• 1
    @JackDouglas: +1, to your comment, for pointing this out as a contrast; that, 'if the first weren’t bad enough, this second thing is worse yet.' This could be said of a man, who values his personal integrity; so that, if he added an hour to his timecard, that he did not work; , then he sold his integrity, for an hour's wage. All three could import this meaning. In this sense, it makes the argument from the lesser to the greater, and both in terms of purity. Dec 28, 2016 at 3:55
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    + 1 As @Dick Harfield mentions, the context clarifies this. Adultery with another man's wife is indeed more destructive to society than sex with a prostitute. Moreover, in OT times adultery was thought to involve a capital crime against the cuckolded husband. The downplaying of seriousness of the sin with a prostitute needs to be understood in this context, not as condoning it. Dec 7, 2022 at 16:10
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The wording of some of these translations is understandably confusing. Of the interpretations you identify, I think the second and third options are most defensible since either meaning fits the context, so I'll focus on them.

The second option speaks to the character of the man. Such that, being reduced to a loaf of bread or being brought to a loaf of bread, you are effectively a meal ticket (as in, you are merely sustaining the life of the prostitute with your payment, which will be used to buy food - like bread).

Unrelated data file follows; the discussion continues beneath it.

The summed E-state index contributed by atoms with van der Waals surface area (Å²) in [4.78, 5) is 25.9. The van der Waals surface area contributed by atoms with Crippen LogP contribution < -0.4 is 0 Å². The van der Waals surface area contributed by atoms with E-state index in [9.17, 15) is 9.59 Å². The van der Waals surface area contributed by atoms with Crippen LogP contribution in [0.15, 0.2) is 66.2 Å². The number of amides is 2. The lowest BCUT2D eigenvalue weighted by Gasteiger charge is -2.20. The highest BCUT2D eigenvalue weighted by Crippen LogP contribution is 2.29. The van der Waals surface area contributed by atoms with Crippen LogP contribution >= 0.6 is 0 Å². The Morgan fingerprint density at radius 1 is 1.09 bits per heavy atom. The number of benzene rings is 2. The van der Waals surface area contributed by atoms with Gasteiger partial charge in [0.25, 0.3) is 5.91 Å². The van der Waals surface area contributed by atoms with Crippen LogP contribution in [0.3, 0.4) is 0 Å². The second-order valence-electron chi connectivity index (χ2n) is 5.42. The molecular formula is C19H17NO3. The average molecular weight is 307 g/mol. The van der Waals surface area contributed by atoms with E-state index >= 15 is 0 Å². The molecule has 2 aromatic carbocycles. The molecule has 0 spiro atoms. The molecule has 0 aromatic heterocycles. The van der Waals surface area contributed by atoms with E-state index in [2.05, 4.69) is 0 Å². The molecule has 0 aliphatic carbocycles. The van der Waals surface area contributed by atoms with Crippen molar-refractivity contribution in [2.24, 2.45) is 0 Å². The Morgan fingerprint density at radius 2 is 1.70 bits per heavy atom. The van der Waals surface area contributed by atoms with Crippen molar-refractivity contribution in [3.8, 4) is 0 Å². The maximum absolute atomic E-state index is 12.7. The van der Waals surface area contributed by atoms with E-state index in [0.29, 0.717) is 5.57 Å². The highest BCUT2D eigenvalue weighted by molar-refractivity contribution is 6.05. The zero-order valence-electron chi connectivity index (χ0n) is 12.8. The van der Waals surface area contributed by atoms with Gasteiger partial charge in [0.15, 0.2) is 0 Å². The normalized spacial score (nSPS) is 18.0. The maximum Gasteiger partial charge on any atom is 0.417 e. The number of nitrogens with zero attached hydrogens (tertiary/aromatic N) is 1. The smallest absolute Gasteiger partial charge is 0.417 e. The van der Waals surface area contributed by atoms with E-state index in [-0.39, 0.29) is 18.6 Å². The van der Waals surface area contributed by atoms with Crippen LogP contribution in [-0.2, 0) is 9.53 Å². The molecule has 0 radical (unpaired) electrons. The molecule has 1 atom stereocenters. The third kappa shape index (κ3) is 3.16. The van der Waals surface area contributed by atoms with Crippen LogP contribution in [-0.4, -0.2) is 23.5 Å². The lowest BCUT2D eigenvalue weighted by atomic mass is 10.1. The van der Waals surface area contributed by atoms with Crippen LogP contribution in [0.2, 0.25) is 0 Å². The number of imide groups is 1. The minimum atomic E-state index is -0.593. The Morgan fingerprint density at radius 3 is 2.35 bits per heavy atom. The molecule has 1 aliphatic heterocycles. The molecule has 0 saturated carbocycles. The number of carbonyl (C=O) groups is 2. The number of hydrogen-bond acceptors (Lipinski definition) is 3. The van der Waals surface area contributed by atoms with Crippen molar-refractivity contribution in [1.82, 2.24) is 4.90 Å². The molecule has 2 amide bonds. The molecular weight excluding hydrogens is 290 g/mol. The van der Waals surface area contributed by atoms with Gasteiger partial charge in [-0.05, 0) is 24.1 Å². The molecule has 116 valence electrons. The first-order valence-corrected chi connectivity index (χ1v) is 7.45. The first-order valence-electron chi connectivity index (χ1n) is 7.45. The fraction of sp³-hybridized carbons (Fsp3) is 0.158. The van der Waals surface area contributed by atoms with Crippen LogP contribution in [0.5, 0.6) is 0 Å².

The third option speaks to the ensuing financial ruin. If you continue visiting prostitutes, you will find yourself destitute (as in, you are left with only a loaf of bread).

In this case, I feel the NET Bible does a good job of expounding on this idea in its notes. By identifying the whole verse as an example of synthetic parallelism, the statement reads "this thing A is bad, and even worse is this other thing B." The first line you are asking about is A, and the following line is B.

A more dynamic interpretation could then read something like this, "sleeping with a prostitute will leave you morally and/or financially bankrupt, but sleeping with another man's wife will ruin your life." The implication being that the man whose wife you are sleeping with may literally kill you. Even if he doesn't, you are egregiously breaking the social contract of your community. At best, you and the adulteress are now pariahs; at worst, you may be stoned to death.


Since the first option is used in some translations, I think it is important to point out why it is a weak translation. As the NIV has it, the verse could be erroneously understood to indicate that you should choose to sleep with prostitutes instead of the wives of other men. The prostitute only costs a loaf of bread, which is much less costly than losing your life. Therefore, I think it is a weak translation since it is more likely for verse to be painting both actions in a bad light.